Understanding the relationship between compliance and security

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“Just because you are compliant does not make you secure, and just because you are secure doesn’t make you compliant.” We have said this to clients many times. It’s a true statement that has been written about and discussed quite frequently. However, what is less discussed is the relationship between security and compliance.

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What is IT security?

When businesses talk about IT security, they’re talking about the safety and security of their internal systems, networks, infrastructure, and data. Businesses and organizations hold a lot of data — information that can be very valuable and potentially harmful in the wrong hands. IT security is the practice of protecting information, along with the systems that house it, to prevent it from being obtained by potential malicious actors.  

What is compliance?

Compliance in the IT world reference to the adherence to a specific cybersecurity compliance framework. Frameworks, like NIST CSF, CIS CSC, ISO 27001, and others are designed to create standards for technology, policies, and procedures as they relate to data and information systems. Following specific compliance frameworks may be required by law for some businesses/industries while others voluntarily choose to follow IT compliance frameworks.

How security and compliance are related

The goal of compliance and security should be the same. In both cases, you want to stop the bad actor and protect the network, data, and business. Compliance frameworks are often designed with security in mind and can drive protection in an organization. In many cases, cybersecurity vulnerabilities will need to be addressed and fixed before compliance can be reached. When a company must be compliant, it can often provide the justification needed to obtain budget for cybersecurity tools and services.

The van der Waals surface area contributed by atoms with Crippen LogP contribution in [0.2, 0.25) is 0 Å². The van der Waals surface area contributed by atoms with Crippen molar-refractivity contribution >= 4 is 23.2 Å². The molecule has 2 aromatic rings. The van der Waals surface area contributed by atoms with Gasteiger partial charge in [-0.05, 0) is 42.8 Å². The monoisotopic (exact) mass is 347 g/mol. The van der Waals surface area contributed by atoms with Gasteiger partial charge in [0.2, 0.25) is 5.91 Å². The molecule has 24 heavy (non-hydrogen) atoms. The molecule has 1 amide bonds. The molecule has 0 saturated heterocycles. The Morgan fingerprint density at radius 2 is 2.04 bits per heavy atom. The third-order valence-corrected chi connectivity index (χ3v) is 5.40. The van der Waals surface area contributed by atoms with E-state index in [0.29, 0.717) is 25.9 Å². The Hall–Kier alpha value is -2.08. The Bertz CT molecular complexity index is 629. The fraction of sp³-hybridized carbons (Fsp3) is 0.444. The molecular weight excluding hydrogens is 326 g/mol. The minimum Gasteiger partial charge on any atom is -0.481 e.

Another way compliance and IT security are related is that compliance can often serve as “proof” of security. Many compliance frameworks must be verified or receive attestations on a regular basis. This can provide peace of mind to vendors and supply chain partners that the organization has achieved a certain level of security.  

Security and compliance are not the same

The main difference is in how compliance and security can be measured. In many cases, compliance is a yes-or-no answer. Do you have X policy in place? Do you have a professional grade of X technology? When it comes to security, there are many shades of gray. Having the right tools in place is a good start, but most tools require knowledgeable staff and ongoing maintenance. Simply having a tool will often “check” the compliance box, but it doesn’t necessarily mean the business is secure. 

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Setting compliance and security priorities

Oftentimes it is the c-suite or board of a company that will determine whether compliance is viewed as a necessary evil or an opportunity to improve security. An organization may be required to comply with a framework and achieve a certain level of compliance, but it is often up to leadership to decide whether or not to go the extra mile in terms of time, budget, or security. Compliance should be viewed with the end goal of increasing security. It’s important for organizations to understand that compliance should be a minimum standard, not a view of “because I am compliant, I am secure.”

Measuring compliance and security

The strength and likely success of both compliance and IT security programs should be checked regularly. New threats and vulnerabilities are discovered often making point-in-time assessments less valuable. The best way to measure both compliance and security is with ongoing, continuous cybersecurity and compliance monitoring.  

For organizations unsure of how to get started on the path toward security and framework compliance, it is often useful to bring in a consultant or vCISO to understand the process and help create a plan of action. These experts can conduct a comprehensive assessment of the organization and suggest the tools and solutions that will make the biggest difference. Additionally, security and compliance self-assessments are available for organizations looking for a less expensive alternative.  


Security framework compliance and IT security are two sides of the same coin. While one does not guarantee the other, they can be used together to create a well-protected and compliant organization.  

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